- Stories of Au Pairs and Host Families During COVID-19
- Edna Imbachi Guaca - Au Pair of the Year 2020
- Things to Do With Your Toddler in Los Angeles
- Neila Maria Santana Costa - EurAupair Au Pair of the Year 2019
- EurAupair: Culturally Enriching, Convenient, and Affordable for 30 Years
- The Four Major Benefits of EurAupair's Au Pair Program in America
- Lorena Simon - EurAupair Au Pair of the Year 2018
- Things to Do With Your Toddler In Boston
- Never say goodbye… | An Au Pair Reunion Story
- Things to Do With Your Toddler In Chicago
- Home Sweet Home: How To Cope With Reverse Culture Shock
- Former Au Pair Mette Sharing Her Year as an Au Pair!
- Former Au Pairs... Where Are They Now?!
- Karina Kolbe - EurAupair Au Pair of the Year 2017
- New Year's Resolutions for Au Pairs in the U.S.
- Au Pair Holiday Gift Ideas for Host Families
- An Au Pair Guide to Thanksgiving - An American Tradition
- Tricks and Treats to Enjoying Halloween With Your Host Siblings
- When One Gap Year Ended Into the Best 4 Years of My Life
- Former Au Pair and Community Counselor Laetitia Mouton’s Story
- 6 Fun After School Activities for Host Families and Au Pairs
- Summer Fun With The Kids
- Au Pair Story - Farm Life
- EurAupair's 2016 National Month of Giving
- Money Management for Au Pairs
- Glossary: Understanding the Au Pair Lingo
- Elise Ducam - EurAupair Au Pair of the Year 2016
- Can au pairs provide child care over the holidays
- 7 Facts about the EurAupair NYC Workshop
- Surviving Snow Days as an Au Pair in America
- What do you do to entertain a 20-year-old when you’ve forgotten what it’s like to be 20?
- My Time with my American Family!
- Jacqueline Maersch - EurAupair Au Pair of the Year 2015
- True American Experience for Au Pair Jennifer
- My 21 Months in the USA
- Quick Overview of American Holidays
- Svenja Kupke - EurAupair Au Pair of the Year 2013
- French Au Pair Emilie’s Story
- EurAupair Au Pair Awarded IAPA Au Pair of the Year
- Au Pair Alice Shares Her Experience
- Advantages of Becoming an Au Pair
Advantages of Becoming an Au Pair
Becoming an aupair or a live-in nanny offers a young woman many advantages. Besides giving her the opportunity to travel to places she’s never seen, it also gives the person traveling abroad a unique perspective.
Danish Au Pair Jeannett
and her host sister
Learning about a language and a culture is an entirely different experience when one lives in the host country with a native-speaking family as opposed to just visiting the country for a few weeks. This opportunity offers the in home child care provider with a complete language immersion situation—the best way to acquire a language quickly and in context. And unlike classroom language instruction, learning a language in a foreign country gives the nanny an opportunity to learn her new language in the same way an aupair learned her mother tongue—through contact with native speakers.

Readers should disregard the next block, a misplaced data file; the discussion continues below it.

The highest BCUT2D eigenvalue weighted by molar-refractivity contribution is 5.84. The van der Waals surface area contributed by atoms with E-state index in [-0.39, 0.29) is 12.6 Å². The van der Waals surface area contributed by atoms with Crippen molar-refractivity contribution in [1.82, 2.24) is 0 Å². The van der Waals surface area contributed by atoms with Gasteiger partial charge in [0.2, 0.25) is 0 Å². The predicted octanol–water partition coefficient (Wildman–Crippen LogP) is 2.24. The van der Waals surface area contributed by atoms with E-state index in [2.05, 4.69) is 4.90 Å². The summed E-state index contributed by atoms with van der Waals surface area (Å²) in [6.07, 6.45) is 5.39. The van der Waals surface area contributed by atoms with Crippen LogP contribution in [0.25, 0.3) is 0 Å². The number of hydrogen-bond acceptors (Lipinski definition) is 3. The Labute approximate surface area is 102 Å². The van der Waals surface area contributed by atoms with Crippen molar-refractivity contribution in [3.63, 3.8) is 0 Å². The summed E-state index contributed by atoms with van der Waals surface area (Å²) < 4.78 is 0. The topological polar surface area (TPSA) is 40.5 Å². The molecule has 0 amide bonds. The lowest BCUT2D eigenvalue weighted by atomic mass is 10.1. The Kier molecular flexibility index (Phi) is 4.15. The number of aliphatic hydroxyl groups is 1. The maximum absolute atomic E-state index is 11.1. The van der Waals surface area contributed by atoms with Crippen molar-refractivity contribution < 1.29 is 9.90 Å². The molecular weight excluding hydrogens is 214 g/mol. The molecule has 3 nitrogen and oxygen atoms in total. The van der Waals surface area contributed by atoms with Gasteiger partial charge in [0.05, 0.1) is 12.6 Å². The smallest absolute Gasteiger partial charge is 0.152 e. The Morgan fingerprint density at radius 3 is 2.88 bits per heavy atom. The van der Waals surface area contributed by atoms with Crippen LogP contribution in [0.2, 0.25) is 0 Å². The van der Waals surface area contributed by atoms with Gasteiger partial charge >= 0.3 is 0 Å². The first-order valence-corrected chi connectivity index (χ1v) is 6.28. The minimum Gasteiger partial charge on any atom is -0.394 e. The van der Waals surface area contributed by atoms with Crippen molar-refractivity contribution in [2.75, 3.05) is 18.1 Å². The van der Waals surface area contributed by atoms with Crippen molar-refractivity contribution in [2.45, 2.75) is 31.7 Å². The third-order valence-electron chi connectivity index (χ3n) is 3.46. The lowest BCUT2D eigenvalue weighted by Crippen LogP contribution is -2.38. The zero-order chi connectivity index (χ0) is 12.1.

Around the Kids
For beginning language students, working with small children each day is an ideal place to start learning and using a language. For many adults learning a language, feelings of awkwardness are common as the adult struggles to express their self in the new language in even the most basic way. However, young children often don’t speak in full sentences, use visual language cues like pointing to convey their point, and spend hours listening to simple nursery rhymes and stories.
These resources give the nanny exposure to the language without the pressure of having adult conversations with adult-level vocabulary. While it would be easy to discount the advantages one gains from learning a language this way, this method provides solid contact with it; most people who study a language realize that most of the day-to-day conversations on the street don’t involve very complicated ideas. Despite this, many adult language learners are reluctant to speak to other adults, because they lack practice. Talking with the children in a family builds confidence and vocabulary before the aupair is required to carry on full conversations with other adults.
Conversations with Adults
Once an in home child care provider develops linguistic confidence by speaking to the children of the house on a regular basis, talking with the adults of the home gives her further opportunities to not only practice speaking, but to get feedback. It’s natural for non-native speakers to make mistakes when learning a language. Adult speakers of the language can help explain what more complicated phrases mean, convey the meanings of colloquialisms, and introduce more complicated sentence structures and complex words into the nanny’s vocabulary.
However, unlike some adults the nanny might encounter, their host family will most likely be more understanding of the mistakes she makes as she learns the language, giving her a safe environment in which to practice before the aupair begins speaking with other native-speaking adults in the country.
Although the benefits of taking an aupair job in a foreign country are many, perhaps one of the best ones is the chance it gives an in home child care worker to learn a new language. In these days of globalization, the person who has foreign experience and can speak a foreign language often have the best work opportunities. While a young nanny may not wish to work in child care forever, the days spent living and working in someone’s home and with their children hold many rewards beyond just the day-to-day perks of working to earn a bit of money. It may be the key to a bright future.